Nuts and seeds have been part of our diets since the dawn of humanity. The little powerhouses can be enjoyed as they are or can be used to cook with. Many nuts and seeds contain fiber, which has a positive effect on digestion. Most types contain various vitamins and minerals such as B vitamins and vitamin E as well as magnesium, potassium, sodium and phosphorus, alongside a small amount of carbohydrate and many “good” fatty acids. We should also mention some of the nuts which technically aren’t nuts - cashew “nuts”, for example, are not actually nuts, but are packed with almost everything that the “real nuts” contain, which makes them veritable little powerhouses as well.
Do you crave vegan food with all the freshness of the sea, but without the fish? There’s a simple solution: seaweed. Whether it’s hijiki or nori, there are many countries where seaweed has always been used to give food the fresh taste of the sea. When paired with tofu or seitan, seaweed gives your food real flavor while fighting against overfishing and factory farming in the form of fish farms. It’s quite simple, really: “Seaweed doesn’t taste like fish; it’s fish that taste like seaweed, because that’s what they eat!” So what do we need to eat the fish for in the first place?! Give up fish without giving up the taste!
Seitan was originally developed by Buddhist monks in Japan, where it is also known as “Fu”. It’s easy to produce, as the basic mixture consists solely of wheat protein. It’s only when you add flavors and spices in combination with flavor carriers such as oils that you can create infinite savory vegan dishes. By pulling the mixture repeatedly and - watch out, here comes a tip for those who really take cooking seriously! - by kneading, you can create fibers reminiscent of meat or fish. This means that seitan can be used as the basis for vegan chicken wings, gyros and sausages - and whatever else our customers want to make from it. Unfortunately, as seitan consists mainly of gluten, this culinary all-rounder is one food that coeliacs and people with gluten intolerance need to avoid.
Is sugar vegan? Not always, unfortunately. During sugar production, animal bone char (a waste product of the meat industry) is used for filtering during the refining process. While this should theoretically no longer be the case in Germany, the process is unfortunately still particularly common in other countries, and still does not have to be declared on packaging.
Tapioca - or tapioca starch - is obtained from the cassava plant and is a common ingredient in vegan products. The ingredient made from the South American super-tuber is often used in egg replacement products, for example. Tapioca itself is rather neutral in flavor, and completely gluten-free. You are particularly likely to encounter this type of starch while trying your hand at vegan baking.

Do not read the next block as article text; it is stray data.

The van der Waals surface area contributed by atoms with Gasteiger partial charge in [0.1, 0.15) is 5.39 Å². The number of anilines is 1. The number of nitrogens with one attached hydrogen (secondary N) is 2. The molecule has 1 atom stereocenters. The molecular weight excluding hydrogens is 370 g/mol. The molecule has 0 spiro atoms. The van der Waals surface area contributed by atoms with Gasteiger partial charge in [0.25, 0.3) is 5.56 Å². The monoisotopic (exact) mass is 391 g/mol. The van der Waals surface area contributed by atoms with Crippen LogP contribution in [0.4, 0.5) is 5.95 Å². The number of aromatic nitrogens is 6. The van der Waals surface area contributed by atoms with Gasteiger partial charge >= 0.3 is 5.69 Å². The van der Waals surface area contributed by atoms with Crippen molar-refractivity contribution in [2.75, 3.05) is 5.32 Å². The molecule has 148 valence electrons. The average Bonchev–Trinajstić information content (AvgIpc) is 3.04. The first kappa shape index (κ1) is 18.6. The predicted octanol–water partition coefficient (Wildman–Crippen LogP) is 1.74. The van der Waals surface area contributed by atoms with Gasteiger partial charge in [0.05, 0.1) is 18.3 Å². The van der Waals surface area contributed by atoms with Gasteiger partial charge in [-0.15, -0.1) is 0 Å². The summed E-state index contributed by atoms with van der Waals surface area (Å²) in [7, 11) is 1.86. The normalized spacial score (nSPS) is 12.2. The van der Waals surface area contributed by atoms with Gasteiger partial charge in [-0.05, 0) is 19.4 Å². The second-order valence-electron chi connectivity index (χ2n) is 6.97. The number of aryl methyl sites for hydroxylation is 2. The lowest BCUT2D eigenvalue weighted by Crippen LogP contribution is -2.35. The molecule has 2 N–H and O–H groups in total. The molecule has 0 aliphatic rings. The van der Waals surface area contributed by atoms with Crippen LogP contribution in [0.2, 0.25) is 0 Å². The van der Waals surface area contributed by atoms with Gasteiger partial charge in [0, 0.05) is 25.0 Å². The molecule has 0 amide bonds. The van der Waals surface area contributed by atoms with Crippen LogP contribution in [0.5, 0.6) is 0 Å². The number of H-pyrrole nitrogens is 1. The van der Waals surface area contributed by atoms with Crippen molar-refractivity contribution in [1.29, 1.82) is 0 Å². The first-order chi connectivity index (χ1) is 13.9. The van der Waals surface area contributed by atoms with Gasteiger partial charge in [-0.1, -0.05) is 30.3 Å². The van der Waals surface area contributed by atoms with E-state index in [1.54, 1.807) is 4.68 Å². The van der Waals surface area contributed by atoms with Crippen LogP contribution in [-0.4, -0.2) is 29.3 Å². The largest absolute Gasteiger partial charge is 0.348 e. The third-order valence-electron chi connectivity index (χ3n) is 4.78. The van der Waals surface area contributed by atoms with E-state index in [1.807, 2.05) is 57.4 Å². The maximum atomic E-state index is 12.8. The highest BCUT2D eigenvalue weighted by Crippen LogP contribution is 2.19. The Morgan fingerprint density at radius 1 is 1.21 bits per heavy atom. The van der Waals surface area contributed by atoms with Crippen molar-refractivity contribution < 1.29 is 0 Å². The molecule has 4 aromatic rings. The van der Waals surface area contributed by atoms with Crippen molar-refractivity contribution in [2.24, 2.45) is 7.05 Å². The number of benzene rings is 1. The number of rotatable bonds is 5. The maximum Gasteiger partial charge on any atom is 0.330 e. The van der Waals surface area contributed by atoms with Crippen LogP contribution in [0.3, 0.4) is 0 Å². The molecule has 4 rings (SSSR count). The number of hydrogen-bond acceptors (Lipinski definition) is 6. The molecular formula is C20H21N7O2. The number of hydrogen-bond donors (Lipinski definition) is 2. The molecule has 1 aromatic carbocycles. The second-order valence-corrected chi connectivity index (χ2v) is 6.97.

Tempeh is a classic dish from Indonesia which consists of fermented soy beans. It has a more solid consistency than tofu. It’s perfect for marinading, as it absorbs the marinade very well. The fermentation occurs by adding a fungus, which is also responsible for the slightly nutty aroma. Alternatively, tempeh can be made from lupin grown in Europe. Tempeh made from soya is slightly more bitter, which is why lupin tempeh is, to a certain extent, becoming more popular in Europe. Proportionally, tempeh also contains more iron than tofu or seitan.
Tofu is probably the best known vegan ingredient. Originally from Asian cuisine, this soy product is now available in a seemingly endless number of variations. The terms “bean curd” or “soy curd” are often slightly misleading, even if tofu is a curdled liquid obtained after boiling soya in saltwater before pressing it.
Toothpaste often isn’t vegan, as it may contain animal fats (glycerin), beeswax or bonemeal. Vegan toothpaste is just one example of how it is possible to support using high-quality personal hygiene products which are plant-based rather than being of animal origin.
People who decide to live a vegan lifestyle choose to give up foods of animal origin as well as foods where animal substances are used in the production process. Every person has different reasons for their decision. In addition to religious motives, veganism is based on arguments from animal ethics, environmental protection and sustainability, preventing world hunger or similar areas - or people might just choose a vegan diet for health reasons. The use of animal products (such as leather) or using animals for medical reasons (animal testing) are also issues within veganism. This means that for many followers, veganism means more than just a vegan diet: it involves a rethink in many areas of life.